US special envoy to Ukraine resigns amid impeachment inquiry

Kurt Volker is at the center of a whistleblower complaint that prompted the inquiry against the president

Kurt Volker

Kurt Volker, US Special Envoy for Ukraine who got caught in the middle of the pressure campaign by President Trump and his lawyer, Rudolph W. Giuliani, to find damaging information about Democrats, abruptly resigned his post on Friday.

Volker, who told Secretary of State Mike Pompeo on Friday that he was stepping down, offered no public explanation, but a person informed about his decision told media that he concluded that it was impossible to be effective in his assignment given the developments of recent days.

His departure was the first resignation since revelations about Trump’s efforts to pressure Ukraine’s president to investigate former Vice President and current Democrats front-runner for the presidential election in 2020 Joseph R. Biden Jr., as well as his son Hunter and other members of the party. The disclosures have triggered a full-blown House impeachment inquiry, and three House committees announced they have sent a letter to Secretary of State Mike Pompeo notifying him that multiple officials under his charge, including Volker, are subject to depositions before Congress. According to the letter the special envoy "played a direct role in arranging meetings between Rudy Giuliani, who has no official role in the US government, and representatives of President Zelensky." Volker's deposition was then scheduled for 3 October, although it was not clear if he would participate.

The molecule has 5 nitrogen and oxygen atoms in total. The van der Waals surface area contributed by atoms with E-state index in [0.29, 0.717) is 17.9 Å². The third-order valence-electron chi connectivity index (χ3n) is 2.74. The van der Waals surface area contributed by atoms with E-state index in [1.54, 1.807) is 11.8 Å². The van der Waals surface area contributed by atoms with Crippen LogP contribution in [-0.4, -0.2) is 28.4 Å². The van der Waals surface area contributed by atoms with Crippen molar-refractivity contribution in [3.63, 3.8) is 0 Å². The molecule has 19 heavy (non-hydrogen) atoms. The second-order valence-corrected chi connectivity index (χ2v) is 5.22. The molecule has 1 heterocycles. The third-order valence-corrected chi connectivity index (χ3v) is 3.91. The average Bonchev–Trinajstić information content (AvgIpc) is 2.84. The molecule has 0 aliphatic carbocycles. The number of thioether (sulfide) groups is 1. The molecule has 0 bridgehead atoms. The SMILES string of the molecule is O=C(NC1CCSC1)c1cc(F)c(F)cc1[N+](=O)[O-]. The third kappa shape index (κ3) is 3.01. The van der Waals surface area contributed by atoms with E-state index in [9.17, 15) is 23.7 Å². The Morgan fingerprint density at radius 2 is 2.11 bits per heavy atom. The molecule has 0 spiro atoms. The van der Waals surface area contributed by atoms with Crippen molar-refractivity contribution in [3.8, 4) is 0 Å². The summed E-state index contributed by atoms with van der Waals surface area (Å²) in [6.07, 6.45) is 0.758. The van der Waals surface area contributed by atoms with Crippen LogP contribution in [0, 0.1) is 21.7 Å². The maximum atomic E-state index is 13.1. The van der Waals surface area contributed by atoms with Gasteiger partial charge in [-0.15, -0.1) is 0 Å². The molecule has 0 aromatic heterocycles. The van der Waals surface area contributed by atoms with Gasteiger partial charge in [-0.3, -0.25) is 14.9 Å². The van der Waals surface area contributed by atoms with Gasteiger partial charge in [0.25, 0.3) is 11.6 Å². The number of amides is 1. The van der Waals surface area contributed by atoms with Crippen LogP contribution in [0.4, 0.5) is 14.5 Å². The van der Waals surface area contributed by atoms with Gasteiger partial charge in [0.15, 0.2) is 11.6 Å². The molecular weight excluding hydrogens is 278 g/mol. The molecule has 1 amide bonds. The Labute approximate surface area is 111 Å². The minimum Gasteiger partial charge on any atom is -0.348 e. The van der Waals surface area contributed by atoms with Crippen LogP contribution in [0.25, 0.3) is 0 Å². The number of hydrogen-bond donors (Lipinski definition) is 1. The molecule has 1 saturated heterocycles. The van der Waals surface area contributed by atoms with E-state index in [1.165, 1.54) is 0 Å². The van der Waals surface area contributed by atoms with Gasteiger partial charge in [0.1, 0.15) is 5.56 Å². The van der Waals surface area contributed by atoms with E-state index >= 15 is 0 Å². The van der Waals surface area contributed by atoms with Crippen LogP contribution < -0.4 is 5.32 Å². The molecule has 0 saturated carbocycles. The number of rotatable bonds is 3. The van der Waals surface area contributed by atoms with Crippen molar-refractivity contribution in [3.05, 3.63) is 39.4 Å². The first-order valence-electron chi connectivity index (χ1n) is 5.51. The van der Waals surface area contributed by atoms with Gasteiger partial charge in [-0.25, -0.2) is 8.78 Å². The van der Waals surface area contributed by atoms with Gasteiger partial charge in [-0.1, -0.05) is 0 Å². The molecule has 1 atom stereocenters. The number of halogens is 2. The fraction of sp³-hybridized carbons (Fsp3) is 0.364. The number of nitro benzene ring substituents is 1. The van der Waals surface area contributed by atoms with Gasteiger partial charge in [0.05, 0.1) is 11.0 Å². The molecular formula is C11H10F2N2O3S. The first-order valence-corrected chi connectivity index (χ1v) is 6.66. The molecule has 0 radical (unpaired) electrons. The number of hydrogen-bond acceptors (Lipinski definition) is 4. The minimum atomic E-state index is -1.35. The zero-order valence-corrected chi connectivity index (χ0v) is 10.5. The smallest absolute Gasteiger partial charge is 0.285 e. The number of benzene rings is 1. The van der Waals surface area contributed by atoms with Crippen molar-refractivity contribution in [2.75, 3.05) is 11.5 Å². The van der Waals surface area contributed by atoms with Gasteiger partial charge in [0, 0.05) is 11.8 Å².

This came after the unidentified intelligence official, who filed the whistle-blower complaint that brought the president’s actions to lights, said that the day after Trump's July call with Ukraine President Volodymyr Zelenskiy, Volker traveled to the Ukrainian capital to meet with the leader. The complaint centers on that phone call, in which Trump implores Zelenskiy to look into the Bidens and says the Trump White House sought to put a record of the call on "lock down."

The complaint also alleges that Volker went to Kyiv, the capital of Ukraine, to help guide Ukraine officials on how to handle Trump’s demands to look into Hunter Biden's nearly five years as a member of the board that manages Ukraine's Burisma, a natural gas producer.

Volker has not responded to requests for comment from media. The State Department is also not yet commenting.

Volker, a former ambassador to NATO, has served in top European affairs roles in the White House, the State Department and for the late Sen. John McCain, R-Ariz. He, however, had an unusual arrangement that placed him as a key Trump administration's representative in Ukraine, especially after Ambassador Marie Yovanovitch was reportedly recalled in May. Even as a top diplomatic official, Volker continued to work at a Washington lobbying firm that represented Ukraine for almost two years after he began his part-time duties as special envoy.

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